The Latest Snowden-Fueled Report: The "Black Budget"

Your News Companion by Ben Mathis-Lilley
Aug. 29 2013 2:47 PM

The Latest Snowden-Fueled Report: The "Black Budget"

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In this handout photo provided by The Guardian, Edward Snowden speaks during an interview in Hong Kong

Photo by The Guardian via Getty Images

The Snowden-fueled reporting just keeps coming. The Washington Post's Barton Gellman and Greg Miller report on the latest leak: a detailed summary of the federal government's "black budget," a document that lays out the specific objectives of the 16 spy agencies that make up the U.S. intelligence community, along with their cutting-edge technologies and ongoing operations. Perhaps even more importantly, the summary also details those same agencies' successes and failures:

U.S. spy agencies have built an intelligence-gathering colossus since the attacks of Sept. 11, 2001, but remain unable to provide critical information to the president on a range of national security threats, according to the government’s top secret budget. The $52.6 billion “black budget” for fiscal 2013 ... maps a bureaucratic and operational landscape that has never been subject to public scrutiny. ...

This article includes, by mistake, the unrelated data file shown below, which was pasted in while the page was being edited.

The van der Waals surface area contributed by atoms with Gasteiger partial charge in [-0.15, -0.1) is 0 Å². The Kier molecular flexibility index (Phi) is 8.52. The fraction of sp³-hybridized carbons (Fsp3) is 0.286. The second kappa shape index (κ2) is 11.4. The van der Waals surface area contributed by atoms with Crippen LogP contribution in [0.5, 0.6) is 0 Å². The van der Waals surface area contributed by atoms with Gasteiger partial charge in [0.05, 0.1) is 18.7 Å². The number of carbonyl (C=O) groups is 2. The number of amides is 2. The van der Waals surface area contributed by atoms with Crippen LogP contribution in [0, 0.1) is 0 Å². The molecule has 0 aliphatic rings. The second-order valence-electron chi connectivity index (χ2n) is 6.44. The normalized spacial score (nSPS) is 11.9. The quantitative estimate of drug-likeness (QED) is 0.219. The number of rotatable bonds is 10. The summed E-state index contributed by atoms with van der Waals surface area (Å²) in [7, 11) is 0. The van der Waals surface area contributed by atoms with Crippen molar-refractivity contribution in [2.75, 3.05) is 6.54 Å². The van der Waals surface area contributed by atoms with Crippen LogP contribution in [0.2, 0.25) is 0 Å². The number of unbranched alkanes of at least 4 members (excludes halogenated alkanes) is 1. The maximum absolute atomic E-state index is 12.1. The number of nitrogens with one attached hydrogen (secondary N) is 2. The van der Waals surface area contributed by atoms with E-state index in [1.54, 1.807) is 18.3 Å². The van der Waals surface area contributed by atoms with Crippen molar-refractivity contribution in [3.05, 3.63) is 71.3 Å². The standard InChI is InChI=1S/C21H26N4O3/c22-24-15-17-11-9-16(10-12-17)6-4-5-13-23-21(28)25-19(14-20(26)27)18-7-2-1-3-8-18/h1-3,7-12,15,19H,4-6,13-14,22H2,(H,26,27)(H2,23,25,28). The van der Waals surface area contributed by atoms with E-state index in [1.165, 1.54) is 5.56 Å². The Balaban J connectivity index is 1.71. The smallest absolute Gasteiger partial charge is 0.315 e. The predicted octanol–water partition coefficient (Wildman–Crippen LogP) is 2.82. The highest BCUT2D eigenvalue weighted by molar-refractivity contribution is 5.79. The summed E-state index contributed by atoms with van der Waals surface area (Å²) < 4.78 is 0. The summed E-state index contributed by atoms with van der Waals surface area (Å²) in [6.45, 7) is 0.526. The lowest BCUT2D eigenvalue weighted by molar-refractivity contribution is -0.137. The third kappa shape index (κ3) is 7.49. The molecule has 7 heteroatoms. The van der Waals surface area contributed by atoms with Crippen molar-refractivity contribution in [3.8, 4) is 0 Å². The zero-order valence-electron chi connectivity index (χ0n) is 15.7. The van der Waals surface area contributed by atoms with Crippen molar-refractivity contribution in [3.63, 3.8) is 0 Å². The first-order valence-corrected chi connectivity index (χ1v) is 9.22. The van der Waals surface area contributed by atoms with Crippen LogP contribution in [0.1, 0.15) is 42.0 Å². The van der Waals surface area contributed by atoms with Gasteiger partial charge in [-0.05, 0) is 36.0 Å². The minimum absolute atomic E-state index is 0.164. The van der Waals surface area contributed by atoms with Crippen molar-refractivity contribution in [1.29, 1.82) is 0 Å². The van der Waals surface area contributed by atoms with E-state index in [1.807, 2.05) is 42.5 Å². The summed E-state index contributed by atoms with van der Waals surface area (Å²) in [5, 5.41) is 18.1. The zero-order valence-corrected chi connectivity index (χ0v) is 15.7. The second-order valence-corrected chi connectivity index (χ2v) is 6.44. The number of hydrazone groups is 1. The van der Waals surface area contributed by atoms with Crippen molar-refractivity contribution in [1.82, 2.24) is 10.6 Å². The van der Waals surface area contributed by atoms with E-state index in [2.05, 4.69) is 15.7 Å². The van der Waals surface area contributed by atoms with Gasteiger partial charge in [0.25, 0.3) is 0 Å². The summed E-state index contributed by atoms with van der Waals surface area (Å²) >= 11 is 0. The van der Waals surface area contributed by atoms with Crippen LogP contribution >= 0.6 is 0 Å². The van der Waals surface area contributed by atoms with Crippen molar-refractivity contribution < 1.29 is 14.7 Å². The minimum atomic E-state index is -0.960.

The Washington Post is withholding some information after consultation with U.S. officials who expressed concerns about the risk to intelligence sources and methods. Sensitive details are so pervasive in the documents that The Post is publishing only summary tables and charts online.
The document describes a constellation of spy agencies that track millions of individual surveillance targets and carry out operations that include hundreds of lethal strikes. They are organized around five priorities: combating terrorism, stopping the spread of nuclear and other unconventional weapons, warning U.S. leaders about critical events overseas, defending against foreign espionage and conducting cyber operations.
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Slate will have more on the new revelations in a bit, but for now head on over to the Post to read Gellman and Miller's exhaustive report, and check out the paper's accompanying interactive.

Josh Voorhees is a Slate senior writer. He lives in Iowa City. 

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